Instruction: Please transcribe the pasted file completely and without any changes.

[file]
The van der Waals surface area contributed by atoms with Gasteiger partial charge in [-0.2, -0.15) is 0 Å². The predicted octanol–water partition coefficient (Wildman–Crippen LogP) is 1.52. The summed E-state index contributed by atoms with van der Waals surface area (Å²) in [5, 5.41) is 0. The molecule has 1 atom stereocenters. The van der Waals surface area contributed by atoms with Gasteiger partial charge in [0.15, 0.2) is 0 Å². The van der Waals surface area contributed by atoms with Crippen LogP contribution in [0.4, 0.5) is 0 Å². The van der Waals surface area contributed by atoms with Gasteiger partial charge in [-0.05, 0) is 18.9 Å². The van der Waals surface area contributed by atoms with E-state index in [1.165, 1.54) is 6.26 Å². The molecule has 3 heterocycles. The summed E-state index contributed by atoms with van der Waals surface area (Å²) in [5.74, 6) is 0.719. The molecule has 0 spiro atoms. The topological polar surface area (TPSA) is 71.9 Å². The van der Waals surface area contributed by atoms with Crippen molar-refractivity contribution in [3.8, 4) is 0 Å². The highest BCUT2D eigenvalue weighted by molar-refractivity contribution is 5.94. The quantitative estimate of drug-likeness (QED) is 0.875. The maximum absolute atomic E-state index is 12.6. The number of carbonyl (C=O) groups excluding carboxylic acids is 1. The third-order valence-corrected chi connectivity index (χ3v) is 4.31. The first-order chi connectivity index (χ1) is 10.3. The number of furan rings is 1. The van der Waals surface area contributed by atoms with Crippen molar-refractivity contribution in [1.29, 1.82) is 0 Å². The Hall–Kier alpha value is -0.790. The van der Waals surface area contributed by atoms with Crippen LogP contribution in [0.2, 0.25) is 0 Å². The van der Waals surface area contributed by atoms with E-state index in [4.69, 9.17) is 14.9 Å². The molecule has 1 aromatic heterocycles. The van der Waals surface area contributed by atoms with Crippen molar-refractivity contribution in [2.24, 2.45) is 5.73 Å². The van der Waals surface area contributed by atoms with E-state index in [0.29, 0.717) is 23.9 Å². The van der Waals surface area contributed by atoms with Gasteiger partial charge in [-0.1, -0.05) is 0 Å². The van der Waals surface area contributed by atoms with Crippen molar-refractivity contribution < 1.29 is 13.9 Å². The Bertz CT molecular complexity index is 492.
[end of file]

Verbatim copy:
The van der Waals surface area contributed by atoms with Gasteiger partial charge in [-0.2, -0.15) is 0 Å². The predicted octanol–water partition coefficient (Wildman–Crippen LogP) is 1.52. The summed E-state index contributed by atoms with van der Waals surface area (Å²) in [5, 5.41) is 0. The molecule has 1 atom stereocenters. The van der Waals surface area contributed by atoms with Gasteiger partial charge in [0.15, 0.2) is 0 Å². The van der Waals surface area contributed by atoms with Crippen LogP contribution in [0.4, 0.5) is 0 Å². The van der Waals surface area contributed by atoms with Gasteiger partial charge in [-0.05, 0) is 18.9 Å². The van der Waals surface area contributed by atoms with E-state index in [1.165, 1.54) is 6.26 Å². The molecule has 3 heterocycles. The summed E-state index contributed by atoms with van der Waals surface area (Å²) in [5.74, 6) is 0.719. The molecule has 0 spiro atoms. The topological polar surface area (TPSA) is 71.9 Å². The van der Waals surface area contributed by atoms with Crippen molar-refractivity contribution in [3.8, 4) is 0 Å². The highest BCUT2D eigenvalue weighted by molar-refractivity contribution is 5.94. The quantitative estimate of drug-likeness (QED) is 0.875. The maximum absolute atomic E-state index is 12.6. The number of carbonyl (C=O) groups excluding carboxylic acids is 1. The third-order valence-corrected chi connectivity index (χ3v) is 4.31. The first-order chi connectivity index (χ1) is 10.3. The number of furan rings is 1. The van der Waals surface area contributed by atoms with Crippen molar-refractivity contribution in [1.29, 1.82) is 0 Å². The Hall–Kier alpha value is -0.790. The van der Waals surface area contributed by atoms with Crippen LogP contribution in [0.2, 0.25) is 0 Å². The van der Waals surface area contributed by atoms with E-state index in [4.69, 9.17) is 14.9 Å². The molecule has 1 aromatic heterocycles. The van der Waals surface area contributed by atoms with Crippen molar-refractivity contribution in [2.24, 2.45) is 5.73 Å². The van der Waals surface area contributed by atoms with E-state index in [0.29, 0.717) is 23.9 Å². The van der Waals surface area contributed by atoms with Gasteiger partial charge in [-0.1, -0.05) is 0 Å². The van der Waals surface area contributed by atoms with Crippen molar-refractivity contribution < 1.29 is 13.9 Å². The Bertz CT molecular complexity index is 492.